– “Yes, they were Korean.” (grateful look and a nod – glad I was able to make the connection.) “After the war…. ”

– …feel the bead click into place, turn the beadwork to begin the next row, pick up a bead…

– “They were gone.”

– “You mean their land was taken from them, like the Japanese who were put in the internment camps?”

– Skip a bead, thread the needle through a bead…

– “Yes, it was a terrible thing.”

– Pull the thread through…

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Through conversations like this, I have learned a few things about my loved one that I never knew before, and I’m not sure I would have been able to carry on the conversation as effectively if I were trying to “drive toward” some knowledge, or had a goal in mind. I was simply meandering with him, starting with a random question, and trusting that it would take us somewhere… much like a thread weaves its way through the beads, eventually creating a fabric that can be shaped to form something useful. I’m still not sure I have the facts of the story entirely correct. His memory might have been hazy – perhaps his long-ago neighbors were actually Japanese; it would match American history a bit better – but what matters is the quality of the moment we shared, when he recalled his feeling of sadness for neighbors who were lost.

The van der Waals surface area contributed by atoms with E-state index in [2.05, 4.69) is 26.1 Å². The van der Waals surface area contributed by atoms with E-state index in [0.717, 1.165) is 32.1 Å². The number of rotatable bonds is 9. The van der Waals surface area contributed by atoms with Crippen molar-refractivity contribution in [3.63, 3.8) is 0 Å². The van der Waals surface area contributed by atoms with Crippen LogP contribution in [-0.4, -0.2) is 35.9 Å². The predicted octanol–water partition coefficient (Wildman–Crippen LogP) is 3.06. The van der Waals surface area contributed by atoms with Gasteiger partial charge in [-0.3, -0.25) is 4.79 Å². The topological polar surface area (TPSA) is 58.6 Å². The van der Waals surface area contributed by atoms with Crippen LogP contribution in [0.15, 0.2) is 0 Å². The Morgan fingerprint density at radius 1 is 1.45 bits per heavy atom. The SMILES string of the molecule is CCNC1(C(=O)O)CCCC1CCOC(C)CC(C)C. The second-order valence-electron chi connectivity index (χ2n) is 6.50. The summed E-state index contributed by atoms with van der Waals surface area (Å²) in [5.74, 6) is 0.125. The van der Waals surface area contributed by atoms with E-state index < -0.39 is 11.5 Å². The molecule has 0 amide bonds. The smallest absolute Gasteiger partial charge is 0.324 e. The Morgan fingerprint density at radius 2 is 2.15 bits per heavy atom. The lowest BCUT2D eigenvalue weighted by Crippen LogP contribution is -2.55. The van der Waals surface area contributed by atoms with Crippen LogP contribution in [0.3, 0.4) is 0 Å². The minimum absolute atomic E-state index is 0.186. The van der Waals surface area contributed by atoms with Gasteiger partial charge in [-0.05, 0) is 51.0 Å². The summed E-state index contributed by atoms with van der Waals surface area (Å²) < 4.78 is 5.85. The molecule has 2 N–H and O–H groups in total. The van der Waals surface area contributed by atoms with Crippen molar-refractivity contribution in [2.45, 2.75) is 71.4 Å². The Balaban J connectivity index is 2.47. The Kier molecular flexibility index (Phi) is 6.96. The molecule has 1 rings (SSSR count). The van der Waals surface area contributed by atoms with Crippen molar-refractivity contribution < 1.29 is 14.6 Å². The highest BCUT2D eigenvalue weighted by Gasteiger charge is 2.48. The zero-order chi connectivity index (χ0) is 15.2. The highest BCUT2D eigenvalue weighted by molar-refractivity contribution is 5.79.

Nature’s color palettes – Arizona inspiration

I have lived in Arizona (on again off again) for several decades, and every year I see my environment grow richer with color. Of course it is not my environment but my eye that is growing richer. I use natural palettes in designing my jewelry – and have collected a visual scrapbook in Pinterest to draw upon.

This photo essay about a journey through Northern Arizona in the vicinity of Page and the Glen Canyon Dam brings you the rich palette of my home state.

DIY: Step-by-Step Beaded Metalwork Bookmark

I am going to walk you through the steps I take to make one of my signature metalwork beaded bookmarks. The bookmark I created here is currently for sale in my ElephantBeads shop on Etsy, along with several others in different colors.

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1. The supplies you will need are pictured here:

  • Oxidized copper wire in two gauges: 16g dead soft, and 24g half hard
  • Around 100 seed beads – any color
  • Larger complementary ornamental beads – 1-3

2. The tools you will need are:

  • Needle nose pliers
  • Side-cut pliers
  • Sand paper or nail file – both fine and rough
  • Chasing hammer and bench block